The Kubernetes provider enables a wide variety of ways to deploy your manifests into Kubernetes clusters. This page provides best-practices for doing so.
If your registry exposes image changes by
recommend deploying images by their digest rather than tag, e.g.
gcr.io/my-image@sha256:95ff090... rather than
The digest is a content-addressable way to reference your image, because it’s derived from the hash of the image contents. If your manifest points to an image by its digest, you know that each time it’s deployed it points to the same contents (binary, dependencies, config, etc…). If you rely on the tag, deploying the same Manifest twice can have different results.
There are two ways to achieve this in Spinnaker:
Templatize your manifests outside of Spinnaker to point to the digest you want to deploy. This means using some templating language ( jsonnet , jinja ) to express & render your manifests before sending them to Spinnaker to deploy.
Rely on Spinnaker’s artifact substitution and a trigger that supplies your image by digest.
To keep track of what’s changing in your cluster, and under what circumstances it is changing, we highly recommend configuring Spinnaker to emit events to an external audit log .
Spinnaker already generates events for any events running through its orchestration engine, all that’s needed is an endpoint to send them to. When set up, any pipeline that deploys or updates a manifest will have your fully hydrated manifest recorded.
Anytime Spinnaker deploys a ConfigMap or Secret, it appends a version to its name. If that exact ConfigMap or secret is already running in the cluster, it’s not redeployed. Downstream stages that reference the ConfigMap or secret will deploy the version chosen by Spinnaker. Unless your application requires hot-reloading of configuration, this is essential for practicing safe delivery.
Let’s go through two examples:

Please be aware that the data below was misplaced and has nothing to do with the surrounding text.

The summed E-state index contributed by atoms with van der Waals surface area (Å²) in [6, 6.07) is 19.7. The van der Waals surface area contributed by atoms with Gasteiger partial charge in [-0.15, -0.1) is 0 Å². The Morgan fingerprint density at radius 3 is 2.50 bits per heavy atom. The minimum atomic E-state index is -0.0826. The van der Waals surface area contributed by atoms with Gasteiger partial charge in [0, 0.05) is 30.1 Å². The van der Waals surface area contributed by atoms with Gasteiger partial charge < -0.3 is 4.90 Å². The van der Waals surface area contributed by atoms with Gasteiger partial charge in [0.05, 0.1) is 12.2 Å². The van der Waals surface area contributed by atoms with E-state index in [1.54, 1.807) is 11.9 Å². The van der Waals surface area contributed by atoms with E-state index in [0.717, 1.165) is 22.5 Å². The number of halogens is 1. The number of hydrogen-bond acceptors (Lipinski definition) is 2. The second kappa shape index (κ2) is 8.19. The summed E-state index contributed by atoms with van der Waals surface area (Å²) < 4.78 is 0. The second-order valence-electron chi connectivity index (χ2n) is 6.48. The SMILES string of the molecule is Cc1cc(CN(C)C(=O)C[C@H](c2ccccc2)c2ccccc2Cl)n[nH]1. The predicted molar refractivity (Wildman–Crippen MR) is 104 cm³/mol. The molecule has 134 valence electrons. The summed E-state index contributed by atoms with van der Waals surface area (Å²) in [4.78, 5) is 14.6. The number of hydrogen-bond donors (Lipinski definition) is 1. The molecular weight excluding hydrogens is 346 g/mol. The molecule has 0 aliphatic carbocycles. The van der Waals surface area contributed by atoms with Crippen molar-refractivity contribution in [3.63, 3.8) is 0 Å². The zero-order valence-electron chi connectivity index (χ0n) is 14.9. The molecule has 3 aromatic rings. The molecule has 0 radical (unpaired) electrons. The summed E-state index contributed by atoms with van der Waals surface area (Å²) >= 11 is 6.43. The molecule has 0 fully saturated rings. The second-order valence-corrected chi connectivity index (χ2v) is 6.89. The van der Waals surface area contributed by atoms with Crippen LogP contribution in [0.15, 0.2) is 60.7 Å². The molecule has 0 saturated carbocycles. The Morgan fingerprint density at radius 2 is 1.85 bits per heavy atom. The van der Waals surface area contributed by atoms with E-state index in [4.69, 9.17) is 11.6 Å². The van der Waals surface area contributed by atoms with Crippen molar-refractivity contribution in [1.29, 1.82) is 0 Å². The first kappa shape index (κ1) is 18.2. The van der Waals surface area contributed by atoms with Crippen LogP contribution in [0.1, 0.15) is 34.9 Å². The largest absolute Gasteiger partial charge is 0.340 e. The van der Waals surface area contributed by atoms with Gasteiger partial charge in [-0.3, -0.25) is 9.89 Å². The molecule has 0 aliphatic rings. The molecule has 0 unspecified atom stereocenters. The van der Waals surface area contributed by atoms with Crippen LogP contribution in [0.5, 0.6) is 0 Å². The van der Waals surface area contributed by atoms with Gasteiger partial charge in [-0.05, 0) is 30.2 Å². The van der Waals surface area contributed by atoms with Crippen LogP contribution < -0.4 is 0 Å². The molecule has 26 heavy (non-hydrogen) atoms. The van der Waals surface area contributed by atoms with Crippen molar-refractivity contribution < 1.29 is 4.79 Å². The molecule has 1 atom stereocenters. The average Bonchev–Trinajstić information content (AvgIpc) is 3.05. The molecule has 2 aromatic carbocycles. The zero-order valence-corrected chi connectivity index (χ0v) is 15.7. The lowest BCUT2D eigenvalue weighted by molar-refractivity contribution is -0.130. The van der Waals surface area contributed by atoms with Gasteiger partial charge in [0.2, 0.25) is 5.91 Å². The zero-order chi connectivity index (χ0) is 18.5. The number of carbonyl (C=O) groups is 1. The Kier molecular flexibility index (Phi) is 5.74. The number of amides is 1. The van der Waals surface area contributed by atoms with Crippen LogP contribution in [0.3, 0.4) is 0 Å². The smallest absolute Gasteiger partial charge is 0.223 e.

Say you are rolling out a new feature, hidden behind a feature-flag. All that’s needed is an update to a ConfigMap referenced by a Deployment.
If your Deployment has mounted this ConfigMap, pushing a change to it immediately allows all Pods to read the update, rendering any sort of rollout useless. This happens even if the Deployment rolls out another configuration change using the typical Rolling Update policy.
If instead you push a new ConfigMap, and edit the Deployment to reflect this change, only the newly deployed Pods will have your feature flag enabled.
With an unversioned ConfigMap, the “Rollback” feature on Deployments,
StatefulSets, and DaemonSets does not have the desired effect, because a material
change to a ConfigMap referenced by a Pod in these controllers does not show up
in your PodSpec, only the ConfigMap’s
data section. In this case, the
only option is to “Roll forward” by pushing an update to your ConfigMap, and
any (potentially related) changes to controllers depending on your ConfigMap.
However, this approach can have a few problems:
Every Pod reading that ConfigMap is rolled forward to the old configuration at once, even ones belonging to controllers that aren’t necessarily broken.
If the broken controller was rolled out with a dependent binary change, rolling forward the config at the same time can exacerbate the problem in the current broken controller until the rollout completes.
Spinnaker provides quick ways to edit your deployed Manifests in the infrastructure screen. This is done to provide you a quick fallback when mitigating a broken rollout, or to increase the number of pods serving traffic.
However, as long as your manifests are stored either in an external store, or in Spinnaker pipelines, these edits are overwritten the next time you deploy your manifests. For this reason, any edits that can be made in your stored manifests should be made there and redeployed.